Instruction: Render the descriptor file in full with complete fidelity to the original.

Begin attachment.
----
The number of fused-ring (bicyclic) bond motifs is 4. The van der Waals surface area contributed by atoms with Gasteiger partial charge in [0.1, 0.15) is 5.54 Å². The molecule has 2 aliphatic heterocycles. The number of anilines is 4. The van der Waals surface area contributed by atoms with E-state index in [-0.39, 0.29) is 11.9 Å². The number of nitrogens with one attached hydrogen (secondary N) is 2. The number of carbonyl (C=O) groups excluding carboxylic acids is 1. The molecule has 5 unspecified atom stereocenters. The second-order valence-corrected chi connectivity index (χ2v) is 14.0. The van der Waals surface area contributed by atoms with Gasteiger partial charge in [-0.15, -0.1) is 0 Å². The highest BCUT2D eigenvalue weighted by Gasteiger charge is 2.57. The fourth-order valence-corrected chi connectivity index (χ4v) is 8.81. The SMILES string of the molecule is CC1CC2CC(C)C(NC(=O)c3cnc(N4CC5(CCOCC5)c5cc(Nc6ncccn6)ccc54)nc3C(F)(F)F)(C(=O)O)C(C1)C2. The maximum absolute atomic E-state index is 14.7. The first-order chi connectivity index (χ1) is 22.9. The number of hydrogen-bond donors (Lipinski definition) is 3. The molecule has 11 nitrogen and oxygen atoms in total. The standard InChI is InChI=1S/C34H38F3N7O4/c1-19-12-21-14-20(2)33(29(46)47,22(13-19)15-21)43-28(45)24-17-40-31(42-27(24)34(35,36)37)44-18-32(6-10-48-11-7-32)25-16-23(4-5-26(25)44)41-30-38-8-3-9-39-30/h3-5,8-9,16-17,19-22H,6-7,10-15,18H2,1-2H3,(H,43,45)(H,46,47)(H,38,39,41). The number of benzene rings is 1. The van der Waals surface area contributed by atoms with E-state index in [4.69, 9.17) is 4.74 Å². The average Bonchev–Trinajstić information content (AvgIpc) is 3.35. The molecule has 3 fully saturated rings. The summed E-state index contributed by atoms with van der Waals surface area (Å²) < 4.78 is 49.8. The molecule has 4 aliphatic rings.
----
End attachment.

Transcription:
The number of fused-ring (bicyclic) bond motifs is 4. The van der Waals surface area contributed by atoms with Gasteiger partial charge in [0.1, 0.15) is 5.54 Å². The molecule has 2 aliphatic heterocycles. The number of anilines is 4. The van der Waals surface area contributed by atoms with E-state index in [-0.39, 0.29) is 11.9 Å². The number of nitrogens with one attached hydrogen (secondary N) is 2. The number of carbonyl (C=O) groups excluding carboxylic acids is 1. The molecule has 5 unspecified atom stereocenters. The second-order valence-corrected chi connectivity index (χ2v) is 14.0. The van der Waals surface area contributed by atoms with Gasteiger partial charge in [-0.15, -0.1) is 0 Å². The highest BCUT2D eigenvalue weighted by Gasteiger charge is 2.57. The fourth-order valence-corrected chi connectivity index (χ4v) is 8.81. The SMILES string of the molecule is CC1CC2CC(C)C(NC(=O)c3cnc(N4CC5(CCOCC5)c5cc(Nc6ncccn6)ccc54)nc3C(F)(F)F)(C(=O)O)C(C1)C2. The maximum absolute atomic E-state index is 14.7. The first-order chi connectivity index (χ1) is 22.9. The number of hydrogen-bond donors (Lipinski definition) is 3. The molecule has 11 nitrogen and oxygen atoms in total. The standard InChI is InChI=1S/C34H38F3N7O4/c1-19-12-21-14-20(2)33(29(46)47,22(13-19)15-21)43-28(45)24-17-40-31(42-27(24)34(35,36)37)44-18-32(6-10-48-11-7-32)25-16-23(4-5-26(25)44)41-30-38-8-3-9-39-30/h3-5,8-9,16-17,19-22H,6-7,10-15,18H2,1-2H3,(H,43,45)(H,46,47)(H,38,39,41). The number of benzene rings is 1. The van der Waals surface area contributed by atoms with E-state index in [4.69, 9.17) is 4.74 Å². The average Bonchev–Trinajstić information content (AvgIpc) is 3.35. The molecule has 3 fully saturated rings. The summed E-state index contributed by atoms with van der Waals surface area (Å²) < 4.78 is 49.8. The molecule has 4 aliphatic rings.